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Prevention Institute

Health Reform Rapid Response: September 27, 2013

Looking to the News to Make the Case
for Prevention

As September winds down, the debate over health reform rages on. Some in Congress are threatening to shut down the government or block an increase in the nation’s debt limit unless the Affordable Care Act is defunded. The latest proposal would eliminate the Prevention and Public Health Fund and delay the health reform law as a the price for raising the debt ceiling.

The latest Congressional machinations and the opening of health insurance exchanges in just a few days continue to dominate the news cycle—and that gives prevention advocates a chance to bring our message to the media and the public. We can make the links between healthcare and the need for prevention and push for media coverage of prevention stories, too. Three recent reports can help us make the case:

  • This study found that children living in “smart growth communities”— communities designed with green space, mixed land use and good places to walk—have higher rates of physical activity than kids living in other neighborhoods. Add in a local angle and craft a letter to the editor, blog post, or newspaper Op-ed.
  • This one from the CDC found that 200,000 deaths occur each year in the US from preventable cardiovascular disease.
  • And this Wisconsin poll found overwhelming support for local prevention initiatives and investments, like requiring locally grown fruits and vegetables in schools and government facilities.

These reports highlight the benefits, the need, and the support for prevention. We can use them to make this point: If Congress succeeds in crippling the health reform law—as it has tried to do now 42 times—it would not only rob millions of uninsured Americans of the opportunity to obtain health insurance, it would also cripple federal support for prevention.

We can point out that the Affordable Care Act will not succeed in improving America's health unless investments like the Prevention and Public Health Fund are sustained and expanded. Health for all means making our communities healthy, vibrant places so fewer people get sick or injured in the first place. The Prevention Fund does just that by helping communities create safe, walkable streets, promote healthy food environments, support workplace wellness, and safeguard tobacco-free air.

Newspaper editorial sections and letters to the editor are read by decision-makers because they offer a snapshot of the public's stance on key issues. This makes them a pipeline that prevention champions can use to reach policymakers and the public. Together, we can inject our two cents into the media conversation and make the case for healthy communities, not just healthcare treatment.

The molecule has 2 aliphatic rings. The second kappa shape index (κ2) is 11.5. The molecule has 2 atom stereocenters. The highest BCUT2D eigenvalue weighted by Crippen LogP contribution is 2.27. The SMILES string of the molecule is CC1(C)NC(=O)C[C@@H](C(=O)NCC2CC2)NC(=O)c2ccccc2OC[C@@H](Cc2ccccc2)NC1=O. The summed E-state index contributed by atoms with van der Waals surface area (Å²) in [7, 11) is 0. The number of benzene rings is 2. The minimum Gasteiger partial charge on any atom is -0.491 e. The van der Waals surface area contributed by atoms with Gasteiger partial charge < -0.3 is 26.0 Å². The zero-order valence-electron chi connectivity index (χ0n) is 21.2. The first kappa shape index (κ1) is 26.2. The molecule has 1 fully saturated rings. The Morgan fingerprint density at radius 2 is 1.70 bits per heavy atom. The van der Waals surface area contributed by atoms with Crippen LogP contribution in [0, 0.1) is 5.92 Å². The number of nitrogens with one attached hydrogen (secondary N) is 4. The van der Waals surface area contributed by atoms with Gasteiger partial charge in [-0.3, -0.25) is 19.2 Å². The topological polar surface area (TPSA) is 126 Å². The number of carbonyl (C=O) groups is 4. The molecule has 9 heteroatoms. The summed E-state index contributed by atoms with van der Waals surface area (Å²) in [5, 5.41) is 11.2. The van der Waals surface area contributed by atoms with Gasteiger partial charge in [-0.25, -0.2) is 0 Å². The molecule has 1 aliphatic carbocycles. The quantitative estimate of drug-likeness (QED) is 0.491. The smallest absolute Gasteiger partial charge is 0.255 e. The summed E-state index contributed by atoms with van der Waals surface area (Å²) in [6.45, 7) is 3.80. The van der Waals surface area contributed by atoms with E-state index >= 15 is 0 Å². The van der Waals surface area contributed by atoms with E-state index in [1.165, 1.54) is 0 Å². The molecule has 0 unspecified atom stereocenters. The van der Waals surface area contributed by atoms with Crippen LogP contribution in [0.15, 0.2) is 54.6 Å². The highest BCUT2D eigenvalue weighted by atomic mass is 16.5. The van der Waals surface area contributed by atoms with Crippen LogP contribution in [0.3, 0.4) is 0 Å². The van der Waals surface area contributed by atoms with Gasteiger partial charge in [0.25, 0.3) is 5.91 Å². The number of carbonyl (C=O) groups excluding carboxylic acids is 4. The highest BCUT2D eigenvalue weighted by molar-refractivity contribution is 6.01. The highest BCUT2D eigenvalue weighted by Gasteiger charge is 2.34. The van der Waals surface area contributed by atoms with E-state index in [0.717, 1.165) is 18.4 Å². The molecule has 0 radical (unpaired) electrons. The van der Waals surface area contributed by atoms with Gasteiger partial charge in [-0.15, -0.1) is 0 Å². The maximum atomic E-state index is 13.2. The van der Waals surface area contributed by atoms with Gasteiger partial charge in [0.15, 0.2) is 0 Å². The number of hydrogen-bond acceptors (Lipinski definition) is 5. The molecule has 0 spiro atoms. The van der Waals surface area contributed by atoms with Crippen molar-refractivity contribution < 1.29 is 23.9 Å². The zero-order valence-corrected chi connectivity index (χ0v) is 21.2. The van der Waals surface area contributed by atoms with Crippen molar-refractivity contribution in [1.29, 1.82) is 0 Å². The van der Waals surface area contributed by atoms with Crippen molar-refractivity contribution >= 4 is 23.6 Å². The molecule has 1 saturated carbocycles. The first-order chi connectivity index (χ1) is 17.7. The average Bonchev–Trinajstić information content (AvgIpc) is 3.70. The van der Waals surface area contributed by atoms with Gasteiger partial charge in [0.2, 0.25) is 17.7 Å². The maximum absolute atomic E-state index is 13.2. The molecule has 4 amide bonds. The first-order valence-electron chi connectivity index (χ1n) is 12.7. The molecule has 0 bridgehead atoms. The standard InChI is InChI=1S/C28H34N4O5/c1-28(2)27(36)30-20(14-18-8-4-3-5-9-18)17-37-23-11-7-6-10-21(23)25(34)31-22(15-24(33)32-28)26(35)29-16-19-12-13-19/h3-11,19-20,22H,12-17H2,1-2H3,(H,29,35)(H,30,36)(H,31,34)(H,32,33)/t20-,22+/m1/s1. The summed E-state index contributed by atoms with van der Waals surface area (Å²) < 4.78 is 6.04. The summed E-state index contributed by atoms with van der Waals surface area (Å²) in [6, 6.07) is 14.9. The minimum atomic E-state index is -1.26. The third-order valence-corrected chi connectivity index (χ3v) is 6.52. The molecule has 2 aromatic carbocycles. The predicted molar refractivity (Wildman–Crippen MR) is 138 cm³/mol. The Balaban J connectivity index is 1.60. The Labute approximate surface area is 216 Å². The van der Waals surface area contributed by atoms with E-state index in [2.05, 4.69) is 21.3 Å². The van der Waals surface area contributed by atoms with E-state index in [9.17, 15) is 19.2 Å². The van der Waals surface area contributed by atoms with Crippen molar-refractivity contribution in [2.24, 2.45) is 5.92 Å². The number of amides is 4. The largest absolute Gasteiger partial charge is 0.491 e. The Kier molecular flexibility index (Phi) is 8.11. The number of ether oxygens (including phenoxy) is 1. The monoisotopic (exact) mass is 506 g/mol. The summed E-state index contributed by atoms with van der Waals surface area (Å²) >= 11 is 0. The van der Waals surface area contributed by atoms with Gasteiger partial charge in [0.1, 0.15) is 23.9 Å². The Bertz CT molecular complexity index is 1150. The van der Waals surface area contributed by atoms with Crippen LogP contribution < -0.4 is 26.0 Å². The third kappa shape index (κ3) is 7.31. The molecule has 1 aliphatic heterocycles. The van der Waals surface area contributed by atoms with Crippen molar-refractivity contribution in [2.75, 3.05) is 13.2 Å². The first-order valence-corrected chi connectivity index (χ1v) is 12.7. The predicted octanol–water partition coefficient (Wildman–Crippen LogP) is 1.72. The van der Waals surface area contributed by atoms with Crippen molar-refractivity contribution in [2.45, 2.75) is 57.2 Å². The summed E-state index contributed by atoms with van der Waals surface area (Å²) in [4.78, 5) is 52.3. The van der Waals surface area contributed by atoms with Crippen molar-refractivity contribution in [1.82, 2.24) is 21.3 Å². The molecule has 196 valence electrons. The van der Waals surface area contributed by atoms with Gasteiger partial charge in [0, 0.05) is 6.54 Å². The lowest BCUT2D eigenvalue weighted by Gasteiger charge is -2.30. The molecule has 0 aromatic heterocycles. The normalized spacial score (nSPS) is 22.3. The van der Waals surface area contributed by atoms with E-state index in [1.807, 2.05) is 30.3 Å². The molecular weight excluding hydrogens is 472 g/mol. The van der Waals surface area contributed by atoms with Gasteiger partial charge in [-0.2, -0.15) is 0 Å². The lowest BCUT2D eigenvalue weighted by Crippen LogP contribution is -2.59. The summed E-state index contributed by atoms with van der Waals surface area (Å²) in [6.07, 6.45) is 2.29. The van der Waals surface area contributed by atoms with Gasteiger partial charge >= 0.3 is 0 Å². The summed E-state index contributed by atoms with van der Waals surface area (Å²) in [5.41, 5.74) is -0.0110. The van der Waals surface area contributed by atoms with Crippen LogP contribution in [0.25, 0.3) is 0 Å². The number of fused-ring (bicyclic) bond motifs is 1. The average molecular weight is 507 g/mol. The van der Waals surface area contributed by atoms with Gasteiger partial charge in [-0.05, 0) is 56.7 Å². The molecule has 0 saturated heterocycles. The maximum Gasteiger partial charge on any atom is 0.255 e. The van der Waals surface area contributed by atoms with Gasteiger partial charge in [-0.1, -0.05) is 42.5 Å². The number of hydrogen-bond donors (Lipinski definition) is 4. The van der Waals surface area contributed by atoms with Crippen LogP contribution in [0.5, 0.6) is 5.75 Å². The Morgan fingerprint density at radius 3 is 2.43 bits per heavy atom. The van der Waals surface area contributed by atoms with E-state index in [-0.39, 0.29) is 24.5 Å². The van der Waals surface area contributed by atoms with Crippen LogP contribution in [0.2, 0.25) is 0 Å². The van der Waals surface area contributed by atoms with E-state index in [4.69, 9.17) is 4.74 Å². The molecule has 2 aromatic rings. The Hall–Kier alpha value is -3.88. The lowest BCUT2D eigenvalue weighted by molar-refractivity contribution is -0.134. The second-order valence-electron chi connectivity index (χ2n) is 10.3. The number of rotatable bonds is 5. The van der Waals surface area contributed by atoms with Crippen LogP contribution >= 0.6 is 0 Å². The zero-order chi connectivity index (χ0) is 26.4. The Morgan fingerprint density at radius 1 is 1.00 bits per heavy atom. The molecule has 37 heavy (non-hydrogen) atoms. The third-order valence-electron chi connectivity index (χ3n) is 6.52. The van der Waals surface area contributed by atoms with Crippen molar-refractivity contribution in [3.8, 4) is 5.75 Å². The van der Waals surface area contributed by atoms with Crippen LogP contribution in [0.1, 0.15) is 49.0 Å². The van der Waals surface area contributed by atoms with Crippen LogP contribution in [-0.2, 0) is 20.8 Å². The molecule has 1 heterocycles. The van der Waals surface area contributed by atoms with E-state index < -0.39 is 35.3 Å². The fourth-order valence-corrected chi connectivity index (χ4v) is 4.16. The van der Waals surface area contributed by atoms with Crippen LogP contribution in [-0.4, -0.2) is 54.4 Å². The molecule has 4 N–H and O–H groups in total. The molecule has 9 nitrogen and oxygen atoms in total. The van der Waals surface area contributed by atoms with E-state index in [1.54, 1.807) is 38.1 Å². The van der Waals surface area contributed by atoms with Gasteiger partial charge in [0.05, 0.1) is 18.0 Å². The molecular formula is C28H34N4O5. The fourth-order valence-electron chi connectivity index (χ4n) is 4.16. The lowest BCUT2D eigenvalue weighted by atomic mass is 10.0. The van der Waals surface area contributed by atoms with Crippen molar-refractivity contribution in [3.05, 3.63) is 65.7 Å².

Tips for sharing prevention successes in the media (find more here):

  • Use real people and stories: Reporters—and readers—like to hear about real people, so look for folks from your community who have benefited from prevention efforts. Find the mom whose child is now eating healthier food due to changes to the school lunch menu. Include the family that spends less time in the emergency room or the asthma clinic because their apartment building has gone smoke-free. Tell the story of the local shop owner whose business has actually increased because the new bike lane brings slow-moving traffic to his or her doorstep.
  • Back up the case with data: Include new research that demonstrates the value of prevention efforts. Findings—like those above— are released all the time and they help make the case for prevention.        

Tell Congress to Stop Threatening the Prevention Fund and Health Reform

Momsrising has organized an online petition demanding that Congress stop threatening to block an increase in the nation’s debt ceiling—potentially wreaking havoc with the economy—unless the Affordable Care Act is delayed and the Prevention Fund is repealed. Join a million Moms across the country who know what’s important.

Media Advocacy Messaging and Framing

True health reform hinges on community prevention. Prevention saves money and lives. Government has a role to play in public health. These are just some of the messages you can develop in your Op-ed or letter to the editor. Looking for more ideas?  Browse our talking points to get inspired.

More Tips for Op-Eds and Letters to the Editor

How long should my Op-ed be? Should I follow up with an editor after I send in my piece? How soon after reading a story must I submit a letter of comment to the editor? Check out our tips to more.

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